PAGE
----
Angels find bearing in so many ways, impact lives with a Tinkerbell touch of joy, and provide some reassurance that even in the worst of times, there is good in the world. Invisible and indomitable, angels rescue the unsuspecting from the exisential dangers that life presents. It might be the anchor of a word or a warning. It might be the pause, the smile, the extra mile that makes a difference in someone’s life. it is the kind word, the gentle approach. Angels are reminders that no matter who we are or where we are, life is something special to be explored and treasured and people, individuals, are what really matters. Traditional definitions offer the explanation that angels are messengers of God, but the term is tied to people, too, of uncommon conduct or virtue. The second reading for the Nineteenth Sunday of Ordinary Time points to that, to kindness and compassion, living in love. Angels do exactly that: in the first reading, Elijah is the beneficiary of an angel’s promptings. And in the Gospel, there is Jesus, the messenger, the guide, more than the angels.

Angels without halos and wings live all around us, prompt us to the next step, the new perspective, the possibilities for life. They are the unsung heroes who assure compassion, comfort and love. Theirs are the hearts that see beyond judgment, that perceive goodness in the worst of us and weaknesses in the best of us. Theirs are the humble hearts that perceive sincerity, remain steadfast in uncertainty and draw the best from the challenges to be handled in life. Angels are the friends, the acquaintances, the family and the strangers who cross our paths. They are quietly dedicated, and often quite invisible. But they are there, waking and urging and helping us become more than who we are as we struggle through the increments of time.


On June 17, I lost my best friend. The cadence of his voice, the singularity of his texts, the attentiveness in the way he listened. The chuckle and the comments, the word smithing. He was, after all, a wordsmith (disguised as a carpenter) who was an avid reader and loved the weight and willingness of words, the want for clarity and the wiggle room of meaning. He was calm and gentle, incredibly respectful and consistent, shouldered all his own burdens and assumed full responsibility for actions. In some ways, his quiet made him hard to know; in others, it was intensely revealing of the man he was. He had a warm and tender sense of concern for others, all others, and he chose to help wherever he could. He possessed the courage to name his own insecurities and frame their sources, challenge their existence. He celebrated his friendships and harbored the strongest of feelings for his children. But just after a series of kind and reassuring texts, he was gone. His absence from my life has been a grief of unanticipated depth and breadth. Sleepless nights have blended with loss of appetite and floods of memories. I had always assumed those would be of the best variety since our conversations and time shared was so much a reflection of the home that exists between friends. Instead, so much of it is torturous, resting as it does with the finality of loss and the sense of “never again”. Still, his ideas, his thinking and words, even his gestures, come alive in unexpected moments, in unlikely places, and somehow bring a measure of sanity to the abyss of this grief.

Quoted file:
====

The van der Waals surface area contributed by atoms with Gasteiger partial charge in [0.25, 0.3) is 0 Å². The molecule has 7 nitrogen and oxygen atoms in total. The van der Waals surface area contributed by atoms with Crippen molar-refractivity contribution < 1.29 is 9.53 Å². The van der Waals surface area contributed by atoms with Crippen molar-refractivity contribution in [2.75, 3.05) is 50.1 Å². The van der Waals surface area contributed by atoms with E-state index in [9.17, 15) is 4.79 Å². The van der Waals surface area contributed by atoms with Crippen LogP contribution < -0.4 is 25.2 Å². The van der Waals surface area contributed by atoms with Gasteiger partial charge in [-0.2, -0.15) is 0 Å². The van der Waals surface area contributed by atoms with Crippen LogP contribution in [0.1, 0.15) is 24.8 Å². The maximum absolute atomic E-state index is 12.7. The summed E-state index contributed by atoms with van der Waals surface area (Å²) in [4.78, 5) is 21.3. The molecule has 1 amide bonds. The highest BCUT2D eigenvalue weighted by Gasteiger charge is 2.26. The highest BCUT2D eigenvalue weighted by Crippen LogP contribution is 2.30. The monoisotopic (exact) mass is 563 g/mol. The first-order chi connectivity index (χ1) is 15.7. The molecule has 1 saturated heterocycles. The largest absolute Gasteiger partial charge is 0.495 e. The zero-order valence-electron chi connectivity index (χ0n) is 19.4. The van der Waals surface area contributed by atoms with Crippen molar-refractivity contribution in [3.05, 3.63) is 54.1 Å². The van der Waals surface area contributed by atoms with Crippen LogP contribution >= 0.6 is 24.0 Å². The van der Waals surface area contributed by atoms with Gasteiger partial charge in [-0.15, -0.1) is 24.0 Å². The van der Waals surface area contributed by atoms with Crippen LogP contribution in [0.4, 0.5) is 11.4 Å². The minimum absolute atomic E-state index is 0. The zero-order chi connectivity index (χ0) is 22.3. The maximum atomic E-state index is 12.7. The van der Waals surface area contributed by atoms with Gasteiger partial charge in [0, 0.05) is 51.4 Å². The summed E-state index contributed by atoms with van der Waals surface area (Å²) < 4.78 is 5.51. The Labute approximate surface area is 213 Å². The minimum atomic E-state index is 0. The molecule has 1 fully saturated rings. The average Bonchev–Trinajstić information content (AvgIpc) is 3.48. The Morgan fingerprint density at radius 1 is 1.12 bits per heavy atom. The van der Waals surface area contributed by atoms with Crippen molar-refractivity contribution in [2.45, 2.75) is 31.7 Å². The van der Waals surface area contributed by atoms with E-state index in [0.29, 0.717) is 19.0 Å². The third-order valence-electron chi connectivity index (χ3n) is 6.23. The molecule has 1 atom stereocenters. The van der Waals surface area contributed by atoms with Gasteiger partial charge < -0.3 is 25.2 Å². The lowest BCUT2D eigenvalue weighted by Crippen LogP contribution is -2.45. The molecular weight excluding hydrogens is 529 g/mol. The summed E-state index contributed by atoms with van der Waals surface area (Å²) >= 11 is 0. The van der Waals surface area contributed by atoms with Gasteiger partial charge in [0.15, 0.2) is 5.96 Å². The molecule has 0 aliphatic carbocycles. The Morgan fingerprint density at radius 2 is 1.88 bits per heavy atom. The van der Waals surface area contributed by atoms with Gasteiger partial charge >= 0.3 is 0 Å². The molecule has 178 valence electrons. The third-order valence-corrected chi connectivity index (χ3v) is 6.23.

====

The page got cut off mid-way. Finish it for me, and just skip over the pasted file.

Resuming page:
Loss, bereavement, punctuates lives with a cruelty unparalleled, but it also humbles and reframes lives. What once seemed to matter pales in the face of such loss; what can and should matter somehow re-emerge with a deeper awareness and fuller conviction. The truth of who we are and who we can be is neither hidden nor elusive. Loss reminds us of the frailty of life, the shortness of it and too, the possibilities that still somehow are within grasp for the survivors.

In this Eighteenth Week of Ordinary Time, the readings are a reminder of finding home within the mysteries of human existence. In the first reading, amid the anger and angst of a people crossing the desert, there is the sustenance of quail and manna. It is provided by a loving God in the story, a testimony to commitment and purpose. The second reading urges trust in the teachings of Jesus, to open to the new possibilities that change can bring. There is an emphasis on moving forward from the past, trying something new. The Gospel completes the cycle with the final lines,

“For the bread of God is that which comes down from heaven
and gives life to the world.”

All of these point to the richness of home in relationship. Within all the struggles that humans confront, with the weight of grief and loss, confusion and frustration, it is easy to forget the source of life, to fail to acknowledge that there is so much beyond self. Human lives are entangled in the mysteries of the Universe, the inexplicable gifts of connections and joy and the equally incomprehensible losses. Remembering gives life to what was; remembering gives birth to re-emergence, to becoming who we really are in this new world so marked by loss and change.


The Seventeenth Sunday in Ordinary Time. But these are far from ordinary times. Suffering underscores even the triumphs of the spirit like the empty stadium seats surround the Olympic athletes. And there are the very simple needs to take care of everyday: physical, mental, emotional in a world chirping with change. Still there is an inherent beauty in the most simple aspects of life: the rich plopping of raindrops on windshields, listening as a choice of kindness, gentleness in interaction with self and others. The miracle of the loaves and fishes in today’s Gospel acknowledges both the challenge of suffering and then possibilities and the importance of re-emerging in each generation, every stage of life.